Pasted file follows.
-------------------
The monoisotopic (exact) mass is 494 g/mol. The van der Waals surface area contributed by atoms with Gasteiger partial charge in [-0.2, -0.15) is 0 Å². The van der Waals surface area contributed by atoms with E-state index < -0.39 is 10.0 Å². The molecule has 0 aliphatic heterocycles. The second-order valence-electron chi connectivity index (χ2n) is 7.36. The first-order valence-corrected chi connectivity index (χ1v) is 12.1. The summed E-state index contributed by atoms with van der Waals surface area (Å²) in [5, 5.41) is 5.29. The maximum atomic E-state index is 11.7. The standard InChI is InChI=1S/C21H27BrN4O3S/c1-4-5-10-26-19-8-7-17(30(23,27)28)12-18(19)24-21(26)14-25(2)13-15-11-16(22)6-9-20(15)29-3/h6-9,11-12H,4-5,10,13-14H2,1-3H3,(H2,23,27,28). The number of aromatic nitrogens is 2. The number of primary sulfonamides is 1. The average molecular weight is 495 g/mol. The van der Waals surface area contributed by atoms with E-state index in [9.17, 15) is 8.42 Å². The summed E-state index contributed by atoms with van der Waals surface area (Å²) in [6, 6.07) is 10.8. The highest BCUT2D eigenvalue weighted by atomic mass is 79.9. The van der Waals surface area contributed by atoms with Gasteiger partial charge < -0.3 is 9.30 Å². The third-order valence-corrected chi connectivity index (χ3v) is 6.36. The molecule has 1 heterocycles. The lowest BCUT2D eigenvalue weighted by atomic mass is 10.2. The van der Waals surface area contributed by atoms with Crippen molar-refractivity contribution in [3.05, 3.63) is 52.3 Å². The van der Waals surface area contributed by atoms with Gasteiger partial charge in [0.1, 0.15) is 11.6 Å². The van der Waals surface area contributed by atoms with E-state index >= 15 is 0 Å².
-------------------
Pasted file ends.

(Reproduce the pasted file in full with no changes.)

The monoisotopic (exact) mass is 494 g/mol. The van der Waals surface area contributed by atoms with Gasteiger partial charge in [-0.2, -0.15) is 0 Å². The van der Waals surface area contributed by atoms with E-state index < -0.39 is 10.0 Å². The molecule has 0 aliphatic heterocycles. The second-order valence-electron chi connectivity index (χ2n) is 7.36. The first-order valence-corrected chi connectivity index (χ1v) is 12.1. The summed E-state index contributed by atoms with van der Waals surface area (Å²) in [5, 5.41) is 5.29. The maximum atomic E-state index is 11.7. The standard InChI is InChI=1S/C21H27BrN4O3S/c1-4-5-10-26-19-8-7-17(30(23,27)28)12-18(19)24-21(26)14-25(2)13-15-11-16(22)6-9-20(15)29-3/h6-9,11-12H,4-5,10,13-14H2,1-3H3,(H2,23,27,28). The number of aromatic nitrogens is 2. The number of primary sulfonamides is 1. The average molecular weight is 495 g/mol. The van der Waals surface area contributed by atoms with E-state index in [9.17, 15) is 8.42 Å². The summed E-state index contributed by atoms with van der Waals surface area (Å²) in [6, 6.07) is 10.8. The highest BCUT2D eigenvalue weighted by atomic mass is 79.9. The van der Waals surface area contributed by atoms with Gasteiger partial charge < -0.3 is 9.30 Å². The third-order valence-corrected chi connectivity index (χ3v) is 6.36. The molecule has 1 heterocycles. The lowest BCUT2D eigenvalue weighted by atomic mass is 10.2. The van der Waals surface area contributed by atoms with Crippen molar-refractivity contribution in [3.05, 3.63) is 52.3 Å². The van der Waals surface area contributed by atoms with Gasteiger partial charge in [0.1, 0.15) is 11.6 Å². The van der Waals surface area contributed by atoms with E-state index >= 15 is 0 Å².